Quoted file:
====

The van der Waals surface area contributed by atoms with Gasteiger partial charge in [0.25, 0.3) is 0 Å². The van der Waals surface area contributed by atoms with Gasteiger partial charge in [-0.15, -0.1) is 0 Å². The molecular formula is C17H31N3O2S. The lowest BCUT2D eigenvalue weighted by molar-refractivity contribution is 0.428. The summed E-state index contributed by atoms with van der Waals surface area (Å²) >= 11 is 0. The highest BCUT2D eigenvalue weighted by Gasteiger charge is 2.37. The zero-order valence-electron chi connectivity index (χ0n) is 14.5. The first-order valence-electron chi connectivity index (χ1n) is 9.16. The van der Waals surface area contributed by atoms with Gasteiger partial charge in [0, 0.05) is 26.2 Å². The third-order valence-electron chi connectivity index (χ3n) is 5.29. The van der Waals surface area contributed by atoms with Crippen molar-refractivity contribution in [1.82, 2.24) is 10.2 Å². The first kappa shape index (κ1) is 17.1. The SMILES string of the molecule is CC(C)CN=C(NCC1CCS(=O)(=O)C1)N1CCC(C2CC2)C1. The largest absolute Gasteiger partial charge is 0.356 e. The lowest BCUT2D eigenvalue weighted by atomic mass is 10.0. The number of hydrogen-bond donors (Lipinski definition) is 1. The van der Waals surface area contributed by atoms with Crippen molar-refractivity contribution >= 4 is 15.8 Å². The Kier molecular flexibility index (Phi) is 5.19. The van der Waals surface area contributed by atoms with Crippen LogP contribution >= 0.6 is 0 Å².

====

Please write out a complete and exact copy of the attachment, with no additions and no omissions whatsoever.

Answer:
The van der Waals surface area contributed by atoms with Gasteiger partial charge in [0.25, 0.3) is 0 Å². The van der Waals surface area contributed by atoms with Gasteiger partial charge in [-0.15, -0.1) is 0 Å². The molecular formula is C17H31N3O2S. The lowest BCUT2D eigenvalue weighted by molar-refractivity contribution is 0.428. The summed E-state index contributed by atoms with van der Waals surface area (Å²) >= 11 is 0. The highest BCUT2D eigenvalue weighted by Gasteiger charge is 2.37. The zero-order valence-electron chi connectivity index (χ0n) is 14.5. The first-order valence-electron chi connectivity index (χ1n) is 9.16. The van der Waals surface area contributed by atoms with Gasteiger partial charge in [0, 0.05) is 26.2 Å². The third-order valence-electron chi connectivity index (χ3n) is 5.29. The van der Waals surface area contributed by atoms with Crippen molar-refractivity contribution in [1.82, 2.24) is 10.2 Å². The first kappa shape index (κ1) is 17.1. The SMILES string of the molecule is CC(C)CN=C(NCC1CCS(=O)(=O)C1)N1CCC(C2CC2)C1. The largest absolute Gasteiger partial charge is 0.356 e. The lowest BCUT2D eigenvalue weighted by atomic mass is 10.0. The number of hydrogen-bond donors (Lipinski definition) is 1. The van der Waals surface area contributed by atoms with Crippen molar-refractivity contribution >= 4 is 15.8 Å². The Kier molecular flexibility index (Phi) is 5.19. The van der Waals surface area contributed by atoms with Crippen LogP contribution >= 0.6 is 0 Å².